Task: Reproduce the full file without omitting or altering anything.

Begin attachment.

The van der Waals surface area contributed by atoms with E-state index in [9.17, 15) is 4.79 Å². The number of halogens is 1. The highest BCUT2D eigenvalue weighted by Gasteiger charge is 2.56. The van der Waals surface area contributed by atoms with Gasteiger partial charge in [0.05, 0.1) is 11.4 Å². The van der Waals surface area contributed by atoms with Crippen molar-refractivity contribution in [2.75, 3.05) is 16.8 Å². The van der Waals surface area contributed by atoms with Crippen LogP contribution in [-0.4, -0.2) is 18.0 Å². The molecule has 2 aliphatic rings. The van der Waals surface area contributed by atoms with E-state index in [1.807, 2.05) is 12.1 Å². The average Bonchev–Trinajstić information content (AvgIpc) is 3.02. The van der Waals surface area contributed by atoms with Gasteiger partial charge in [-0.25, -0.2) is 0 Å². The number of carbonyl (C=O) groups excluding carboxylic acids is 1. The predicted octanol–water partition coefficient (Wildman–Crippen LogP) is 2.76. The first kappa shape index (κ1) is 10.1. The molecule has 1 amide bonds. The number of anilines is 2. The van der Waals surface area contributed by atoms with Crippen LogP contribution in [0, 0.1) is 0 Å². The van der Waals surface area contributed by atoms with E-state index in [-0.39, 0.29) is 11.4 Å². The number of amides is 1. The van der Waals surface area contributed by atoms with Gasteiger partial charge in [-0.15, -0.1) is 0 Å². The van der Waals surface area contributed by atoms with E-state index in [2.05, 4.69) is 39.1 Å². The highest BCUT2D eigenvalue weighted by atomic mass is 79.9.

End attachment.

The van der Waals surface area contributed by atoms with E-state index in [9.17, 15) is 4.79 Å². The number of halogens is 1. The highest BCUT2D eigenvalue weighted by Gasteiger charge is 2.56. The van der Waals surface area contributed by atoms with Gasteiger partial charge in [0.05, 0.1) is 11.4 Å². The van der Waals surface area contributed by atoms with Crippen molar-refractivity contribution in [2.75, 3.05) is 16.8 Å². The van der Waals surface area contributed by atoms with Crippen LogP contribution in [-0.4, -0.2) is 18.0 Å². The molecule has 2 aliphatic rings. The van der Waals surface area contributed by atoms with E-state index in [1.807, 2.05) is 12.1 Å². The average Bonchev–Trinajstić information content (AvgIpc) is 3.02. The van der Waals surface area contributed by atoms with Gasteiger partial charge in [-0.25, -0.2) is 0 Å². The number of carbonyl (C=O) groups excluding carboxylic acids is 1. The predicted octanol–water partition coefficient (Wildman–Crippen LogP) is 2.76. The first kappa shape index (κ1) is 10.1. The molecule has 1 amide bonds. The number of anilines is 2. The van der Waals surface area contributed by atoms with Crippen LogP contribution in [0, 0.1) is 0 Å². The van der Waals surface area contributed by atoms with E-state index in [-0.39, 0.29) is 11.4 Å². The number of amides is 1. The van der Waals surface area contributed by atoms with Gasteiger partial charge in [-0.15, -0.1) is 0 Å². The van der Waals surface area contributed by atoms with E-state index in [2.05, 4.69) is 39.1 Å². The highest BCUT2D eigenvalue weighted by atomic mass is 79.9.